When it comes to core functions, your Google services, everything falls nicely into place and runs smoothly. Unfortunately Sony has tinkered with things like the calendar and the loss of the agenda view is an irritation, as is the overly compact view. Android made calendars simple; Sony seems to have made them complicated again.
The keyboard is reasonable. It is fast enough to respond, but the predictive suggestions aren't all that clever. As we always say, installing something like Swiftkey X makes for a much better overall experience and is easy enough to do.
The browser is pretty standard too, supporting Flash video and offering you up to eight tabs to explore the internet. It lacks some of the Ice Cream Sandwich features, like a selectable desktop mode or the option for an Incognito mode, but runs smoothly enough.
There is a front-facing camera for video calling or self-portraits, but most of the attention will be on the 8-megapixel camera on the rear, with LED flash. We're impressed with what Sony Mobile has done with the camera interface, as combined with the dedicated button you get a pretty good camera experience.
Not only can you use a half-press on the button to focus the camera, but you also get a range of focusing modes. If you'd rather have multipoint focusing you can, which we prefer to use, or you can opt for touch focusing as you'll find on a number of other smartphones.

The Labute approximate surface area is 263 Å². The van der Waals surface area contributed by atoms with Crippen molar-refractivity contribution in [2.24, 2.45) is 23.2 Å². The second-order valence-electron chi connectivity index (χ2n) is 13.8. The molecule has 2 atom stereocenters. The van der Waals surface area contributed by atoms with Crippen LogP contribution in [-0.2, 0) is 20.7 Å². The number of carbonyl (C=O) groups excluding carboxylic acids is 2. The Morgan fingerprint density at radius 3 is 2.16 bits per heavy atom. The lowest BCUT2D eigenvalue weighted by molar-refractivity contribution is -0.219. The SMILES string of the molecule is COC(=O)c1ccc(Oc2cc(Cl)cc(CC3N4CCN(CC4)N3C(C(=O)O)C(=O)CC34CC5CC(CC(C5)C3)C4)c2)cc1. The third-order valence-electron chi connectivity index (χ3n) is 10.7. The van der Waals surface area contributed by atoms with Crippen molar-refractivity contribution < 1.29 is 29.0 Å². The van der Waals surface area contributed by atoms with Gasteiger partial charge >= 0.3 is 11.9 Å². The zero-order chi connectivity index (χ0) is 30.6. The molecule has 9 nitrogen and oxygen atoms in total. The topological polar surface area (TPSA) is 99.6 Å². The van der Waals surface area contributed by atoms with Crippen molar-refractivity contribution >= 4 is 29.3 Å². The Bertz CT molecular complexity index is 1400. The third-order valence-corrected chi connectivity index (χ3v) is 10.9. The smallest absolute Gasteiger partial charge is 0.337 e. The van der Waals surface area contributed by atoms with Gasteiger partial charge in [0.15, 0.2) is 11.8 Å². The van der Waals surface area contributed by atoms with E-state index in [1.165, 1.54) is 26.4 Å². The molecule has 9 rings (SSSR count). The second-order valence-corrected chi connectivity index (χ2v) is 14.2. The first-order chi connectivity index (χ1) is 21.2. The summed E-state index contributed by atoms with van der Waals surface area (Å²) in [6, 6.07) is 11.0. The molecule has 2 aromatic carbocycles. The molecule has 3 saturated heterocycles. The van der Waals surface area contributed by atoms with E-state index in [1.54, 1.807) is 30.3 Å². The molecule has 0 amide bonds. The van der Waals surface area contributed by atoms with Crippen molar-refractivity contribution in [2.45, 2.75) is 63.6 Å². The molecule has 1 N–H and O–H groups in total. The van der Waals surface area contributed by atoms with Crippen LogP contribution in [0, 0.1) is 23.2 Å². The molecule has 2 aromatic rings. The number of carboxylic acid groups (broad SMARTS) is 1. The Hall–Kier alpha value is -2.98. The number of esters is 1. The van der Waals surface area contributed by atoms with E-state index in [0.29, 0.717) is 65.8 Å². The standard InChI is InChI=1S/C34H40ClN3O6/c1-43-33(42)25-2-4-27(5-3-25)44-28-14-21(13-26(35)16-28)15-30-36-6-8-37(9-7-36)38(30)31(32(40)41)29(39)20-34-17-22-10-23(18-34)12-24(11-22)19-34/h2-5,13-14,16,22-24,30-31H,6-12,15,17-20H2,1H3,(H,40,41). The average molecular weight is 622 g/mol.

Arguably everything could be faster, but you like the reassurance of being able to see exactly what is in focus. You also get things like Sweep Panorama, as well as the 3D version, common to Sony products.
There are a number of settings to tinker with, and although you'll get a faster response from the likes of the HTC One S, we like the results we have from the Sony Xperia P.
As a camera phone it suffers where all do, with low light noise and softening, as well as fringing on high contrast scenes. Very bright conditions can be a little washed out, but generally, you'll get nicely balanced, natural, colours from the camera.
Video is offered at Full HD and again garners nice results. Continuous autofocus keeps things sharp as you move the camera around and for the most part focus is changed quickly without too much seeking.
Media and entertainment
As this is Sony, it is no surprise to find that Sony's services have been included with the device. A fair amount comes preinstalled, which you can essentially take or leave, including the Music and Video Unlimited services.